Colleen Bradley v. Long Wharf Drive Ownership LLC, 1-3, et al.: A woman who injured her back when she stumbled in a pothole in her employer's parking lot was awarded $520,000 by a Meriden jury recently.

Colleen Bradley, 47, left her job at the Hair Club for Men and Women on Long Wharf Drive in New Haven around 5:30 p.m. on May 20, 2009.

According to her lawyer Frank C. Bartlett Jr., of Bartlett Burns in Cheshire, Bradley was walking through the parking lot to get to her car, stumbled on a pothole, twisted her left ankle and wrenched her lower back. "It wasn't a typical pothole; it was more like a depression in the parking lot," said Bartlett.

Bradley did not fall to the ground. Instead, she regained her balance and made it back to her car. She visited her primary care doctor who diagnosed her with the ankle sprain. But over time, even though the swelling and bruising went away, the ankle pain did not subside as one would expect for a common sprain.

In fact, Bradley said she had continuing pain shooting down her left leg. Eventually, her doctor sent her for an MRI exam which revealed a L5,S1 disc herniation in her lower back. The disc was pressing a nerve, causing the leg pain near her ankle.

Bradley received physical therapy and continued working at her Hair Club job, but she was still bothered by the pain. By October 2010, she could not stand the pain any longer and opted to have spinal fusion surgery on her lower back.

"The pain got progressively worse," explained Bartlett. "She was having increased difficulty working… the prolonged standing through the hours of her job and difficulty bending over to shampoo clients."

Bradley has been unable to work ever since the surgery. After the operation, the pain radiating down her left leg subsided somewhat, but some but the same symptoms began appearing in her right leg. Bartlett explained that something called a pedicle screw, used in the spinal fusion surgery, began impinging on a nerve. This required a second back surgery to address.

Overall, Bartlett said his client is disappointed that the surgeries did not provide more pain relief. He noted that a common result of the fusion surgery is that the added hardware in the back causes stress on the vertebra just above the affected disc.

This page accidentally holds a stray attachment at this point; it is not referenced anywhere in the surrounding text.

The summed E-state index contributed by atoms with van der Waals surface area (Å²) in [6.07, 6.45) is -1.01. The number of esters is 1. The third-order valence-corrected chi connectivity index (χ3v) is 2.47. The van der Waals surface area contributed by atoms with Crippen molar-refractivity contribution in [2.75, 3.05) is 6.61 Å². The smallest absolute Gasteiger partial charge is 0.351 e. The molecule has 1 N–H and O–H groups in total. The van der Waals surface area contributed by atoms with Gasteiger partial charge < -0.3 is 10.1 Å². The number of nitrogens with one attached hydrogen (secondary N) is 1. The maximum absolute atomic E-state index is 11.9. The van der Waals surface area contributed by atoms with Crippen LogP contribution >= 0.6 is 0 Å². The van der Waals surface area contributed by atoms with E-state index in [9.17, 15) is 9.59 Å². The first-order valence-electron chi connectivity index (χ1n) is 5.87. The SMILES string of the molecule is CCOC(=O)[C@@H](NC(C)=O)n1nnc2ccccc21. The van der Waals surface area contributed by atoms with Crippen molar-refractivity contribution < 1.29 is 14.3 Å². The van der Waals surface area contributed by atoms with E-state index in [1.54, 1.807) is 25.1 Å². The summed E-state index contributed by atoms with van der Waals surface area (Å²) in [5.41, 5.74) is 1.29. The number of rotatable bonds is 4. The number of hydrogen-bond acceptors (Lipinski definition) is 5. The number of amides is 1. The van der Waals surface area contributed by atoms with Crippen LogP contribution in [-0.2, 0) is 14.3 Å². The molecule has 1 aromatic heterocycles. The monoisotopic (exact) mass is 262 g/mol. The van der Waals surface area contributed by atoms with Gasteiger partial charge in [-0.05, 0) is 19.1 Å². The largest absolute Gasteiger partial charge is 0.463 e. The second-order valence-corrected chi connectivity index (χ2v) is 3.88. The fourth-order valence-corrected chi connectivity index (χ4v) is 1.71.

"She's undergone extensive physical therapy, both regular and aquatic," said Bartlett. "It's helped to a limited extent, but after issues with the first two surgeries she's hesitant to go back and get that third one. She's doing everything she can to avoid that."

Because she was unable to return to work after a year, Bradely was terminated from her position at the Hair Club. The attorney said that the Hair Club chain had a company-wide policy that results in employees being let go after a set amount of time of being unable to work.

While still employed, Bradley collected workers' compensation benefits. Now she is receiving Social Security disability benefits. Bradley was living in Glastonbury at the time of her injury, but after losing her job she could no longer afford her condo and has moved in with relatives in Albany, N.Y.

Bradley sued the building and parking lot ownership group for negligence for failing to maintain the parking lot. The defendants, Long Wharf Drive Ownership LLC, 1-3 and their management company, Newmark & Company Real Estate Inc. was represented by Joseph Musco at the Law Offices of Brian J. Farrell Jr., in New Haven.

Bartlett said the defendants argued that they did not have notice of the depression in the parking lot pavement and that Bradley's back problems were caused by a preexisting degenerative disc condition. Bartlett said his client had been treated for some back pain five years before the parking lot mishap.

Settlement talks were unsuccessful until a couple weeks before trial, when the defense offered $500,000 to settle the case. Bradley, however, was not interested in settling for that amount. Her medical bills alone, said Bartlett, were $527,000.

The case proceeded to trial in November 2012 before Judge Vernon D. Oliver. Testimony lasted three days.

Despite the defendants' argument that they were not aware of the depression in the parking lot pavement, a property manager acknowledged that it appeared that the pothole had been treated with some sort of patching substance that did not remedy the situation. While there were no other known incidents there, Bartlett said that the management company, under its own policies, required weekly inspections of the premises and for those inspections to be recorded in log books. However, Bartlett said the company did not actually perform the inspections, nor did it record anything into a log book.

Bartlett said Bradley testified to expecting the pavement to be flat. But because she had worked in the same location for four or five years, the lawyer speculated that the jurors thought she should have been more careful. In the end, the jury judge Bradley to be 35 percent at fault. With comparative negligence factored in, the final award was $520,000.

Musco and Bartlett both filed post-judgment motions to modify the award. In a decision made by Judge Oliver in early August, some money was deducted for medical bills and some was added back in to account for post-judgment interest. The final total verdict paid out by the defendants was roughly $484,000.

"She's still happy with her decision to go forward with the trial," Bartlett said of his client. "She felt like she'd always be wondering what would have happened. Even though she got a little bit less, she was happy she went for it."